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'Search for the Lost Giants' review: Unintentionally hilarious

Stonemasons Bill and Jim Vieira in "Search for

Stonemasons Bill and Jim Vieira in "Search for the Lost Giants." Credit: A+E Networks

WHAT IT'S ABOUT Brothers Jim and Bill Vieira are a pair of stonemasons from Ashfield, Massachusetts, who happen to believe in extinct 8-foot-tall giants, and in this series, they are out to prove it. First, they have to find the bones. Could that long, ancient and mysterious tunnel in nearby Goshen be the final resting place one such giant? Maybe. Maybe not. Who cares?! Jim is relentless and he wants his bones.

MY SAY On Oct. 16, 1869, a 10-foot-tall petrified man was unearthed on some land in upstate Cardiff, a hamlet just south of Syracuse. It was the sensation of the day, and soon, P.T. Barnum located his own petrified giant too. People paid good money to see these giants . . . and then the giants came crashing down.

The Cardiff Giant was one of the great hoaxes of the 19th century, yielding this priceless observation long attributed to Barnum himself: "A sucker is born every minute . . ." (A lot of other giant hoaxes sprang up before and after. Nineteenth century Americans were fascinated with them.)

With the spirit (and story) of the Cardiff Giant gently tucked somewhere inside your conscious -- and critical -- mind, by all means watch this hilariously silly and overheated series about two guys who believe there must be giants. Just don't expect to see any evidence of said giants.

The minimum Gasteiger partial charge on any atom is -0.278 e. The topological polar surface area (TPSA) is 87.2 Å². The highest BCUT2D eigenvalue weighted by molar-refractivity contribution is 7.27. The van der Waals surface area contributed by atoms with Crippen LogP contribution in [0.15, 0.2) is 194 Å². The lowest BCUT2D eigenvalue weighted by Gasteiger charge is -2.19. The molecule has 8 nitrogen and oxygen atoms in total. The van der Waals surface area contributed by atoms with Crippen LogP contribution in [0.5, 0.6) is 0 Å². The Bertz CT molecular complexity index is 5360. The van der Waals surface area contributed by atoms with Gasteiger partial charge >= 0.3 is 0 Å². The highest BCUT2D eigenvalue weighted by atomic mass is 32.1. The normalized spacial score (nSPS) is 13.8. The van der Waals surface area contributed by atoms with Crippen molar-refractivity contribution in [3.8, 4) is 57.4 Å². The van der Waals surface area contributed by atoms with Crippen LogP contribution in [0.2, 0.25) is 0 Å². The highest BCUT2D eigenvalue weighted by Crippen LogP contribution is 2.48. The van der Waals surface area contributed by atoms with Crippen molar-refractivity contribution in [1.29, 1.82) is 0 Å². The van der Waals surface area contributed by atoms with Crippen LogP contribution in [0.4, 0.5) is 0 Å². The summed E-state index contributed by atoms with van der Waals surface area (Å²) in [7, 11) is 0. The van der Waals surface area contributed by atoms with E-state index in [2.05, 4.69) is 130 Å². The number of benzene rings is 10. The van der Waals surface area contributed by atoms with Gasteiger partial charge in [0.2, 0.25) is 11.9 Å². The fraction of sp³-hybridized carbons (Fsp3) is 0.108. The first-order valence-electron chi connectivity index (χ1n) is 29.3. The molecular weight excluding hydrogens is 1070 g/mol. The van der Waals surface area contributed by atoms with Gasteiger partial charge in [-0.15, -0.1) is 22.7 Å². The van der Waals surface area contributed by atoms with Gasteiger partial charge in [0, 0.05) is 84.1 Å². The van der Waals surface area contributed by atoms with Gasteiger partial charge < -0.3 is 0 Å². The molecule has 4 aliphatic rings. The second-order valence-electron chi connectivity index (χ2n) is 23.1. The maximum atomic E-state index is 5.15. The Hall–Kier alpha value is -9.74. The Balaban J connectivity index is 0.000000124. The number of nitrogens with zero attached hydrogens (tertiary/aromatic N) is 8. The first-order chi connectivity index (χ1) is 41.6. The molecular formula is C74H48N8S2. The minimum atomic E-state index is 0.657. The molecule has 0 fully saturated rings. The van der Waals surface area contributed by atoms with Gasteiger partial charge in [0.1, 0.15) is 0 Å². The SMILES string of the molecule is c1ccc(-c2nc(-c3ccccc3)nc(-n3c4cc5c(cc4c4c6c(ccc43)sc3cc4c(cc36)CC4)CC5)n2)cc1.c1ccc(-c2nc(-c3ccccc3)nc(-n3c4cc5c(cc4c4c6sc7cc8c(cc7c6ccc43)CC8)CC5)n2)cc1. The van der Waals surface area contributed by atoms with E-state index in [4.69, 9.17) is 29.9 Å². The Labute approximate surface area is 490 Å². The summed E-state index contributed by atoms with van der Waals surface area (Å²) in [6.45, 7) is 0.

Jim and Bill do seem like nice guys, while their quest is a fun -- and not entirely uninformative -- one. For example, I never knew about the Goshen Mystery tunnel, did you? It's fascinating.

But a race of tall dudes who once roamed the land and would've made LeBron James look petite? Or better yet, a race of cannibal giants that once roamed the land in search of victims? Oh, dear.

Meanwhile, heed the words of the TED Talks curator in Massachusetts who actually pulled Jim Vieira's talk from the popular lecture website ( a couple of years ago. In the letter to Vieira, she wrote: "TED's fact check found that your talk is based on a debunked popular hoax from the early 1900s and promotes a well-known and widely discredited fringe theory."


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